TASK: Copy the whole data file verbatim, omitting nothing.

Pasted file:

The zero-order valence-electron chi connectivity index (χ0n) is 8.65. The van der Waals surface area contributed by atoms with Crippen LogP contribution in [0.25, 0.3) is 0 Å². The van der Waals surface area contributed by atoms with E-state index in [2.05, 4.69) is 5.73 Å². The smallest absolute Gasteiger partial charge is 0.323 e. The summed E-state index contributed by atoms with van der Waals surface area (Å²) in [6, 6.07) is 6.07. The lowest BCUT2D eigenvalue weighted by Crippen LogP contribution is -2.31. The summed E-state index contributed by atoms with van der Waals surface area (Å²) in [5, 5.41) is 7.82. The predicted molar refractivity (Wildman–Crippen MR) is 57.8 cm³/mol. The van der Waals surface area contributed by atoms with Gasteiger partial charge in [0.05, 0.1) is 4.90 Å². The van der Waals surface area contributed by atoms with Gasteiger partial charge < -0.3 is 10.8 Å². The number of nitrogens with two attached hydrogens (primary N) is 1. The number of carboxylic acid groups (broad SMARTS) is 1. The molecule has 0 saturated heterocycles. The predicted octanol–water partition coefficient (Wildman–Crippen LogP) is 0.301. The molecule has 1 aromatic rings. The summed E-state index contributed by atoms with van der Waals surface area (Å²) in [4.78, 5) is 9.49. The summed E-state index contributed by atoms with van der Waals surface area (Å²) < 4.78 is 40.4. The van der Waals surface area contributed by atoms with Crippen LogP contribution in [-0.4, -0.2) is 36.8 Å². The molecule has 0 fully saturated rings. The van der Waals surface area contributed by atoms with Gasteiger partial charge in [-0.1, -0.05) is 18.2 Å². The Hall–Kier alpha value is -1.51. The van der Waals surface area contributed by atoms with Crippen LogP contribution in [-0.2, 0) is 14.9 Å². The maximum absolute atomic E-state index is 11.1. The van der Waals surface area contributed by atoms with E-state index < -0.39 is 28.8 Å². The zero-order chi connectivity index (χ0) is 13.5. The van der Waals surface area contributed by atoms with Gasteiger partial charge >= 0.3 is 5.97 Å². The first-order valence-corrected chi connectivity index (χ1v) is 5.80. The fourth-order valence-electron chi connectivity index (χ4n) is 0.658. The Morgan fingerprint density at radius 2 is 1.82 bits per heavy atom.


The zero-order valence-electron chi connectivity index (χ0n) is 8.65. The van der Waals surface area contributed by atoms with Crippen LogP contribution in [0.25, 0.3) is 0 Å². The van der Waals surface area contributed by atoms with E-state index in [2.05, 4.69) is 5.73 Å². The smallest absolute Gasteiger partial charge is 0.323 e. The summed E-state index contributed by atoms with van der Waals surface area (Å²) in [6, 6.07) is 6.07. The lowest BCUT2D eigenvalue weighted by Crippen LogP contribution is -2.31. The summed E-state index contributed by atoms with van der Waals surface area (Å²) in [5, 5.41) is 7.82. The predicted molar refractivity (Wildman–Crippen MR) is 57.8 cm³/mol. The van der Waals surface area contributed by atoms with Gasteiger partial charge in [0.05, 0.1) is 4.90 Å². The van der Waals surface area contributed by atoms with Gasteiger partial charge < -0.3 is 10.8 Å². The number of nitrogens with two attached hydrogens (primary N) is 1. The number of carboxylic acid groups (broad SMARTS) is 1. The molecule has 0 saturated heterocycles. The predicted octanol–water partition coefficient (Wildman–Crippen LogP) is 0.301. The molecule has 1 aromatic rings. The summed E-state index contributed by atoms with van der Waals surface area (Å²) in [4.78, 5) is 9.49. The summed E-state index contributed by atoms with van der Waals surface area (Å²) < 4.78 is 40.4. The van der Waals surface area contributed by atoms with Crippen LogP contribution in [-0.4, -0.2) is 36.8 Å². The molecule has 0 fully saturated rings. The van der Waals surface area contributed by atoms with Gasteiger partial charge in [-0.1, -0.05) is 18.2 Å². The Hall–Kier alpha value is -1.51. The van der Waals surface area contributed by atoms with Crippen LogP contribution in [-0.2, 0) is 14.9 Å². The maximum absolute atomic E-state index is 11.1. The van der Waals surface area contributed by atoms with E-state index < -0.39 is 28.8 Å². The zero-order chi connectivity index (χ0) is 13.5. The van der Waals surface area contributed by atoms with Gasteiger partial charge >= 0.3 is 5.97 Å². The first-order valence-corrected chi connectivity index (χ1v) is 5.80. The fourth-order valence-electron chi connectivity index (χ4n) is 0.658. The Morgan fingerprint density at radius 2 is 1.82 bits per heavy atom.